The University of the Fraser Valley Students’ Union Society (SUS), not affiliated to any student group, has nine board members. Most board members of the SUS are women.

The SUS has a board of faculty representatives and executives.

Vancouver Community College

The Students’ Union of Vancouver Community College (SUVCC), which doesn’t appear to have a website, is affiliated to the Canadian Federation of Students and BC Federation of Students.

Vancouver Island University

The Vancouver Island University Students’ Union (VIUSU) does not list its directors on its website. VIUSU is affiliated to the Canadian Federation of Students and BC Federation of Students. The VIUSU Executive Director is Michael Olson.

University of Victoria

The University of Victoria has both an undergraduate and graduate students’ unions.

The University of Victoria Graduate Student Society (GSS), not affiliated to any student group, has four current executives half of whom are women. The GSS Executive Director is Stacy Chappel.

The University of Victoria Student Society (UVSS), not affiliated to any student group, has twenty directors. 55 percent of the directors of the UVSS are women, which is exactly the proportion of women students in the University overall. The UVSS General Manager is Dale Robertson, though Research and Communications Manager Ben Johnson is responsible for supporting actual political work.

The UVSS is largely unique in the province by having a board of directors with mostly at large positions. There are a several equity positions, probably more than any other students’ union in the province, and an executive.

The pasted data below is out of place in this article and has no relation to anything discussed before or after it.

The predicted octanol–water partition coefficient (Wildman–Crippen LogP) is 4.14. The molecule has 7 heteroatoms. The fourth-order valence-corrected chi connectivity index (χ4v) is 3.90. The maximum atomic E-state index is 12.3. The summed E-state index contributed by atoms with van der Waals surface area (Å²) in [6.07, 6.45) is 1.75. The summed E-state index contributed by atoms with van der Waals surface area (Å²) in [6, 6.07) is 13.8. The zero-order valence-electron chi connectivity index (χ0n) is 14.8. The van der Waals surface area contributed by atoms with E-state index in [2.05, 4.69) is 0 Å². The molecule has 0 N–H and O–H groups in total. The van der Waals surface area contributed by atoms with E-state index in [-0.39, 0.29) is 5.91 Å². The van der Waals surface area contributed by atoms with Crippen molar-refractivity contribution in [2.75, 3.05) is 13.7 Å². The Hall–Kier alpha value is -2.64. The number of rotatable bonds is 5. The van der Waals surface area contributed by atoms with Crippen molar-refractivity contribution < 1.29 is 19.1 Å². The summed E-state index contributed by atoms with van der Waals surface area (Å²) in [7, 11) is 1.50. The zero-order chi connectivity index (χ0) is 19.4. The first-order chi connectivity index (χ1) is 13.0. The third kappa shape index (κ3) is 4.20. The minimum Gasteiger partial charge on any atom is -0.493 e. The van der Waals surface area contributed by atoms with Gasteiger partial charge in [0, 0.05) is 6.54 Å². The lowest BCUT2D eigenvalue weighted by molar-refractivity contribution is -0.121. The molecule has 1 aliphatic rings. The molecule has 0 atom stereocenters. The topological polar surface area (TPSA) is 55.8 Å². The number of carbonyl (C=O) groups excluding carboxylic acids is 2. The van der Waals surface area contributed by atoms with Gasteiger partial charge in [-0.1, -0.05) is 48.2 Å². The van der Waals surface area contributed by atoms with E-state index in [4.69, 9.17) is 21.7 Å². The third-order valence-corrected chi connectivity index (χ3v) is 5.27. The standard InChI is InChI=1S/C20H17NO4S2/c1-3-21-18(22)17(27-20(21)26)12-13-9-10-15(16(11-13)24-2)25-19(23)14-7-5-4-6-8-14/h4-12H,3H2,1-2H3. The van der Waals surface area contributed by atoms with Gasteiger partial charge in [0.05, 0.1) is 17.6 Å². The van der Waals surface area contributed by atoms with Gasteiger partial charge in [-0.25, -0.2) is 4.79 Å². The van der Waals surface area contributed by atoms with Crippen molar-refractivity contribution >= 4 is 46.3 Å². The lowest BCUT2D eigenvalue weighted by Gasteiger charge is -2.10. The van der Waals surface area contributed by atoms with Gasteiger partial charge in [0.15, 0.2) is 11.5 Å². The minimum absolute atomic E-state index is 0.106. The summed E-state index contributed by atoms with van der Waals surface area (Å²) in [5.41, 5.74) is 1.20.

The purposes of the UVSS include:

to achieve the goal of a system of post-secondary education which is accessible to all, which is of high quality, and which is rationally planned; which recognizes the legitimacy of student representation and the validity of students’ rights; and whose role in society is clearly recognized and appreciated.”

British Columbia Institute of Technology

The British Columbia Institute of Technology Student Association (BCITSA) is not affiliated with any student group. The BCITSA website doesn’t even have a page for political campaigns. The BCITSA Executive Director is Caroline Gagnon.

The BCITSA has a vision statement that doesn’t speak to education accessiblity at all and a values statement that includes “Client satisfaction is #1”.

[Disclaimer: This article deals in part with gender, a topic that unavoidably evokes many different perspectives. For what it’s worth from an anonymous blog, the method for determining gender was a mix of estimation and entering names into howmanyofme.com. Breakdowns of gender on students’ union boards of directors is valuable in determining proportions in student representation but it isn’t exact. Ultimately, political values and actions are much more meaningful.]